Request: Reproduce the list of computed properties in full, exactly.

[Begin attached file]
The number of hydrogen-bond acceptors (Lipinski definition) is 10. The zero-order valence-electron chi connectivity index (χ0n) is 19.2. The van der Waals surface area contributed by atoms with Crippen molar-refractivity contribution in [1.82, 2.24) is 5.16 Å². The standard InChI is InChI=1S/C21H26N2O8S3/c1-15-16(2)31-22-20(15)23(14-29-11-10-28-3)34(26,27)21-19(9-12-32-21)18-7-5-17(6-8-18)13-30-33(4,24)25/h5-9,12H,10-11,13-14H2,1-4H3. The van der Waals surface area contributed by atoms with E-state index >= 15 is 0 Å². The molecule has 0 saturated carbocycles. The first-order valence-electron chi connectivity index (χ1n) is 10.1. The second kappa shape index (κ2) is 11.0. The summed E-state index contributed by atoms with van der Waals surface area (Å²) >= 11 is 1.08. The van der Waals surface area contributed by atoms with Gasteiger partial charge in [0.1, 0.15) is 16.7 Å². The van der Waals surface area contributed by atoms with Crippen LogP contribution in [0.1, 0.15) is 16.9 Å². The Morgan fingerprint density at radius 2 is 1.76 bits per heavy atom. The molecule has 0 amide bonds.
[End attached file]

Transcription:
The number of hydrogen-bond acceptors (Lipinski definition) is 10. The zero-order valence-electron chi connectivity index (χ0n) is 19.2. The van der Waals surface area contributed by atoms with Crippen molar-refractivity contribution in [1.82, 2.24) is 5.16 Å². The standard InChI is InChI=1S/C21H26N2O8S3/c1-15-16(2)31-22-20(15)23(14-29-11-10-28-3)34(26,27)21-19(9-12-32-21)18-7-5-17(6-8-18)13-30-33(4,24)25/h5-9,12H,10-11,13-14H2,1-4H3. The van der Waals surface area contributed by atoms with E-state index >= 15 is 0 Å². The molecule has 0 saturated carbocycles. The first-order valence-electron chi connectivity index (χ1n) is 10.1. The second kappa shape index (κ2) is 11.0. The summed E-state index contributed by atoms with van der Waals surface area (Å²) >= 11 is 1.08. The van der Waals surface area contributed by atoms with Gasteiger partial charge in [0.1, 0.15) is 16.7 Å². The van der Waals surface area contributed by atoms with Crippen LogP contribution in [0.1, 0.15) is 16.9 Å². The Morgan fingerprint density at radius 2 is 1.76 bits per heavy atom. The molecule has 0 amide bonds.